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Editorial: Long to reign over us

The birth of Prince George means stability and security in the Commonwealth


 

Andrew Tolson

Three kings makes a very good poker hand. It’s equally good news if you happen to be a royal family, or one of their many subjects.

This week, Canada, along with Britain and the rest of the Commonwealth, celebrates the happy news that Catherine, duchess of Cambridge, gave birth to a healthy baby boy. While birth announcements are always cause for excitement and festivity, the arrival of a new prince represents more than just the start of a new life. It also signifies the continuance of centuries of vital tradition.

The new baby boy is third in line to the throne of Great Britain, Canada and 14 other realms. After his great-grandmother Queen Elizabeth II, the young prince will likely follow his grandfather Charles and father William in wearing the crown. The succession line for the house of Windsor is well-established into the remainder of this century.

Of course, it would have been equally good news, had the new prince been a princess. The antiquated rule of male primogeniture was recently removed from Britain’s laws of royal succession, allowing a first-born daughter to become monarch, even if she has younger brothers. Earlier this year, Canada altered its own laws to reflect this new equality of opportunity. (In furtherance of separatist obstructionism, two Quebec law professors, with apparent support from the PQ government, have challenged the constitutionality of the move.)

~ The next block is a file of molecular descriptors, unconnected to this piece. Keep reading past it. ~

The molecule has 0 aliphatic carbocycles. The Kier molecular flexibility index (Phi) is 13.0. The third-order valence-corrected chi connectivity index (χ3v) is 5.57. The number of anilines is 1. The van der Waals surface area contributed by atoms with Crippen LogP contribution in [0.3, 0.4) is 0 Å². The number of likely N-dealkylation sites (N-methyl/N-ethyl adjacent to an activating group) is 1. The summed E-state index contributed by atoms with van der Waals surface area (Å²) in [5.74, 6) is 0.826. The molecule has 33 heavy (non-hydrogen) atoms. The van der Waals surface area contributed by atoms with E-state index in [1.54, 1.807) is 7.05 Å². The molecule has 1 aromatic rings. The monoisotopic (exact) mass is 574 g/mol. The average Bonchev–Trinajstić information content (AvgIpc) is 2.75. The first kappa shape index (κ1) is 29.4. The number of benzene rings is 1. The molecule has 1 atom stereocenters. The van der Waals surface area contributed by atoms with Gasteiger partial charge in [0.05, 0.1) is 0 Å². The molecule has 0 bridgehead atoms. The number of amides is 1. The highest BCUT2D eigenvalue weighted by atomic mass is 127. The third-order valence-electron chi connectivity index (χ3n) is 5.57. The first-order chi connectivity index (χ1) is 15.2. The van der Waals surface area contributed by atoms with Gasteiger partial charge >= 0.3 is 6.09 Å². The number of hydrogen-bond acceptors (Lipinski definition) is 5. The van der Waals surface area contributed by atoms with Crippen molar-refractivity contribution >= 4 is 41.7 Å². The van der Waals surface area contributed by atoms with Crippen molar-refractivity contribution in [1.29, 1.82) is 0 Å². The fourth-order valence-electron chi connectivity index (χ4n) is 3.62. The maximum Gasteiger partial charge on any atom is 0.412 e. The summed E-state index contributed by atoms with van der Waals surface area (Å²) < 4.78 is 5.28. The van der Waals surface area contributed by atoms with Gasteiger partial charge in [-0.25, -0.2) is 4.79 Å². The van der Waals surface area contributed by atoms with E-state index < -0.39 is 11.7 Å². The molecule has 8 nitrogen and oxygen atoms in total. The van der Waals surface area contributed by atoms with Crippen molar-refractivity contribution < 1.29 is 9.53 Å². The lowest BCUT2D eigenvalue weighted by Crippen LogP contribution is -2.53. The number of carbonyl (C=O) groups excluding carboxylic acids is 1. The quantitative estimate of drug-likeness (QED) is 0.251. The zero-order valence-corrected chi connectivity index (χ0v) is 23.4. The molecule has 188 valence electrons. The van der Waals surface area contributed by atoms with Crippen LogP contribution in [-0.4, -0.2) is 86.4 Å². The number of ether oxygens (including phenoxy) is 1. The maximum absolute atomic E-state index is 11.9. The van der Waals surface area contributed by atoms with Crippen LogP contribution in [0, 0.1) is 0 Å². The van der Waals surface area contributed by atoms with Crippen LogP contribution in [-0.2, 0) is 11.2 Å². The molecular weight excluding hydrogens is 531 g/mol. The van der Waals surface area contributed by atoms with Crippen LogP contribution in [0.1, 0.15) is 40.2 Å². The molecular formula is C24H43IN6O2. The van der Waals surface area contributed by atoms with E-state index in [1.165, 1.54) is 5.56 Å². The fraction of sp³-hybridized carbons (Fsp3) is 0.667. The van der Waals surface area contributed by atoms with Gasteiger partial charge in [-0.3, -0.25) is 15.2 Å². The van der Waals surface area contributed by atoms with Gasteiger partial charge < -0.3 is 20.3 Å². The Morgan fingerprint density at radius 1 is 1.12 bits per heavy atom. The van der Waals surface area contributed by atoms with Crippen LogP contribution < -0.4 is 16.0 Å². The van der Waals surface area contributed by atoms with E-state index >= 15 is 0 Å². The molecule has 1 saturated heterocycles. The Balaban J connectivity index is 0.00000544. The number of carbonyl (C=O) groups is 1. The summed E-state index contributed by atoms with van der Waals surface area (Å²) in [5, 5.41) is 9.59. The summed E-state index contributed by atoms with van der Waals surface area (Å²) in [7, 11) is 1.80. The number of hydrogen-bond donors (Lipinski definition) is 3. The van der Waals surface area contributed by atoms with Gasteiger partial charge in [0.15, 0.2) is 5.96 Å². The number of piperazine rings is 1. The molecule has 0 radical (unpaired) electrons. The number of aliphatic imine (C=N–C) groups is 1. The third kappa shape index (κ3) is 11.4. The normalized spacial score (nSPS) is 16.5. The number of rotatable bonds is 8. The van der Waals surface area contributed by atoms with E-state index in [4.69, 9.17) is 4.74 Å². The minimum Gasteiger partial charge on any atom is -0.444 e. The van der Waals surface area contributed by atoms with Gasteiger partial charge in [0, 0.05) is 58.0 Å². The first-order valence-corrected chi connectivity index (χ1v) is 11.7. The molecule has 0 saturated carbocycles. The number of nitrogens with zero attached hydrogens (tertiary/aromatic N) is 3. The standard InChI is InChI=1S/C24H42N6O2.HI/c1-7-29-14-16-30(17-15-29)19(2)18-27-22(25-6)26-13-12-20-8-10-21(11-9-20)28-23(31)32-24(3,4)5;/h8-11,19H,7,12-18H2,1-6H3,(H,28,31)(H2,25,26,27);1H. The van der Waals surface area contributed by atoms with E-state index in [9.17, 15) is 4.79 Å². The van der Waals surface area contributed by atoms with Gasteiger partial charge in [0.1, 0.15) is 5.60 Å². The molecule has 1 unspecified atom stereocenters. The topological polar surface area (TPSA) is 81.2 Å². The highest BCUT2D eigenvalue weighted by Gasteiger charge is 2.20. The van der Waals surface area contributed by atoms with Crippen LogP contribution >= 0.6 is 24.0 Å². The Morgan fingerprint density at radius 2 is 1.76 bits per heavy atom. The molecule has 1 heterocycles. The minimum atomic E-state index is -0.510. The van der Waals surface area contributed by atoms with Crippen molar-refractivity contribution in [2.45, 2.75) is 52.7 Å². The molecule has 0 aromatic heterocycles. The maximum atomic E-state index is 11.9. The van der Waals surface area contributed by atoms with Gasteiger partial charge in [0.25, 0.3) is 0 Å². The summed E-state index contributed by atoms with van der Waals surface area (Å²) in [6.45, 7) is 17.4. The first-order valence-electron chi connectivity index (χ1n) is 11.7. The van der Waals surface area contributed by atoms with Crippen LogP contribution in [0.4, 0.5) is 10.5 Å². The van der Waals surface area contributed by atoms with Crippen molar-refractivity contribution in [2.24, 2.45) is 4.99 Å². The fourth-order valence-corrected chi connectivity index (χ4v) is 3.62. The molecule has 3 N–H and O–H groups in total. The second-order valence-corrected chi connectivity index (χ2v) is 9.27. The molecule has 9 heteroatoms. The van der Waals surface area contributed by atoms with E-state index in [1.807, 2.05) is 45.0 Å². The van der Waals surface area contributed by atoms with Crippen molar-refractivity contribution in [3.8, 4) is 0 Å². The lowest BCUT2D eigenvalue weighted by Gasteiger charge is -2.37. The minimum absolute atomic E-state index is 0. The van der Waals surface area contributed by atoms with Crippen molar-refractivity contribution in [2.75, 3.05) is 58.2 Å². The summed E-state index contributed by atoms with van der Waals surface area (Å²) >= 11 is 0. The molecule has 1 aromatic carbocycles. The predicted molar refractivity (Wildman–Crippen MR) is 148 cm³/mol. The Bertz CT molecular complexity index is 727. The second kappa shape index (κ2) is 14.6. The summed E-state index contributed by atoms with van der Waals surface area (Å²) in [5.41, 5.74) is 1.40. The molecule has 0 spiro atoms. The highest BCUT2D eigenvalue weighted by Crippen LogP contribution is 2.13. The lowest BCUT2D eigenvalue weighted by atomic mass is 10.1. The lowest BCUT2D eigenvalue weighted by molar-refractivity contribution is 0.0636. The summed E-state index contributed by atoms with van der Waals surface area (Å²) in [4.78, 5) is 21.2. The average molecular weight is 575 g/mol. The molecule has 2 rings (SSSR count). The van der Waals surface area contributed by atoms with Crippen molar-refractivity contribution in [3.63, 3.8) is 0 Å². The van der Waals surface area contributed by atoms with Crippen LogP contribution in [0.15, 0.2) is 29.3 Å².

Regardless of whether a king or queen sits on the throne, however, the great advantage of the modern British monarchy has been its stability and security.

For the past 61 years, the indomitable Queen Elizabeth II has provided a rock-solid foundation to Canada’s parliamentary democracy. Her selfless devotion to the ceremony of her office has been awe-inspiring—including 23 visits to Canada and hundreds of annual events at home. Equally impressive has been her attention to the significance of her office. She has always treated her sovereignty with the dignity and seriousness it deserved.